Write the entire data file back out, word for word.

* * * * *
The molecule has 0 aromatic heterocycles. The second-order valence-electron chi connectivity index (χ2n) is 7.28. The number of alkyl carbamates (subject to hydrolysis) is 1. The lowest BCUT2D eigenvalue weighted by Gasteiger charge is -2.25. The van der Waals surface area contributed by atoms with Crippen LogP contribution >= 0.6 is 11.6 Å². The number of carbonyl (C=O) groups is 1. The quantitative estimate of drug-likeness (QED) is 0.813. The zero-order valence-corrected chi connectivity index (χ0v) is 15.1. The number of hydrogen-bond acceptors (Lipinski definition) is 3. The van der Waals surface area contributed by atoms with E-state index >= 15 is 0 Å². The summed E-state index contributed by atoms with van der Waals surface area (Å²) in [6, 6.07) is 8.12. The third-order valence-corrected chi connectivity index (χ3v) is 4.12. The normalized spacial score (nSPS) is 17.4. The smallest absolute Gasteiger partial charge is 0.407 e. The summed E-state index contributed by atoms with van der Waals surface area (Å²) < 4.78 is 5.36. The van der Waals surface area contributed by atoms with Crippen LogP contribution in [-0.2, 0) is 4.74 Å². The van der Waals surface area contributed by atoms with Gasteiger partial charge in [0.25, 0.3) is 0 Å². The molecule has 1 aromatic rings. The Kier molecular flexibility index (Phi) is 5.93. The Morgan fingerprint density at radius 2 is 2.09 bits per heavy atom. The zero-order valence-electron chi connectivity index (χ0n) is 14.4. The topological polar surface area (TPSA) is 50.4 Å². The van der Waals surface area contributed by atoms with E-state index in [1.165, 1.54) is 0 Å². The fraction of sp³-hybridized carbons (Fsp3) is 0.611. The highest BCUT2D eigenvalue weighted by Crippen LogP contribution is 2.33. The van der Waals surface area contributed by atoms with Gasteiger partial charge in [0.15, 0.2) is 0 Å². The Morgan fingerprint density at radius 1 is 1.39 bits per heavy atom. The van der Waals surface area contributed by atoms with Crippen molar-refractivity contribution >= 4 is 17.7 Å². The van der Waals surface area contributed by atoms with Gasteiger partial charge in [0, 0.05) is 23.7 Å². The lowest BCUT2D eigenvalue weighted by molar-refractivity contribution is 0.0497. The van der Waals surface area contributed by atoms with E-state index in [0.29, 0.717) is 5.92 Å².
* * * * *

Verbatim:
The molecule has 0 aromatic heterocycles. The second-order valence-electron chi connectivity index (χ2n) is 7.28. The number of alkyl carbamates (subject to hydrolysis) is 1. The lowest BCUT2D eigenvalue weighted by Gasteiger charge is -2.25. The van der Waals surface area contributed by atoms with Crippen LogP contribution >= 0.6 is 11.6 Å². The number of carbonyl (C=O) groups is 1. The quantitative estimate of drug-likeness (QED) is 0.813. The zero-order valence-corrected chi connectivity index (χ0v) is 15.1. The number of hydrogen-bond acceptors (Lipinski definition) is 3. The van der Waals surface area contributed by atoms with E-state index >= 15 is 0 Å². The summed E-state index contributed by atoms with van der Waals surface area (Å²) in [6, 6.07) is 8.12. The third-order valence-corrected chi connectivity index (χ3v) is 4.12. The normalized spacial score (nSPS) is 17.4. The smallest absolute Gasteiger partial charge is 0.407 e. The summed E-state index contributed by atoms with van der Waals surface area (Å²) < 4.78 is 5.36. The van der Waals surface area contributed by atoms with Crippen LogP contribution in [-0.2, 0) is 4.74 Å². The van der Waals surface area contributed by atoms with Gasteiger partial charge in [0.25, 0.3) is 0 Å². The molecule has 1 aromatic rings. The Kier molecular flexibility index (Phi) is 5.93. The Morgan fingerprint density at radius 2 is 2.09 bits per heavy atom. The zero-order valence-electron chi connectivity index (χ0n) is 14.4. The topological polar surface area (TPSA) is 50.4 Å². The van der Waals surface area contributed by atoms with E-state index in [1.165, 1.54) is 0 Å². The fraction of sp³-hybridized carbons (Fsp3) is 0.611. The highest BCUT2D eigenvalue weighted by Crippen LogP contribution is 2.33. The van der Waals surface area contributed by atoms with Gasteiger partial charge in [0.15, 0.2) is 0 Å². The Morgan fingerprint density at radius 1 is 1.39 bits per heavy atom. The van der Waals surface area contributed by atoms with Crippen molar-refractivity contribution >= 4 is 17.7 Å². The van der Waals surface area contributed by atoms with Gasteiger partial charge in [0, 0.05) is 23.7 Å². The lowest BCUT2D eigenvalue weighted by molar-refractivity contribution is 0.0497. The van der Waals surface area contributed by atoms with E-state index in [0.29, 0.717) is 5.92 Å².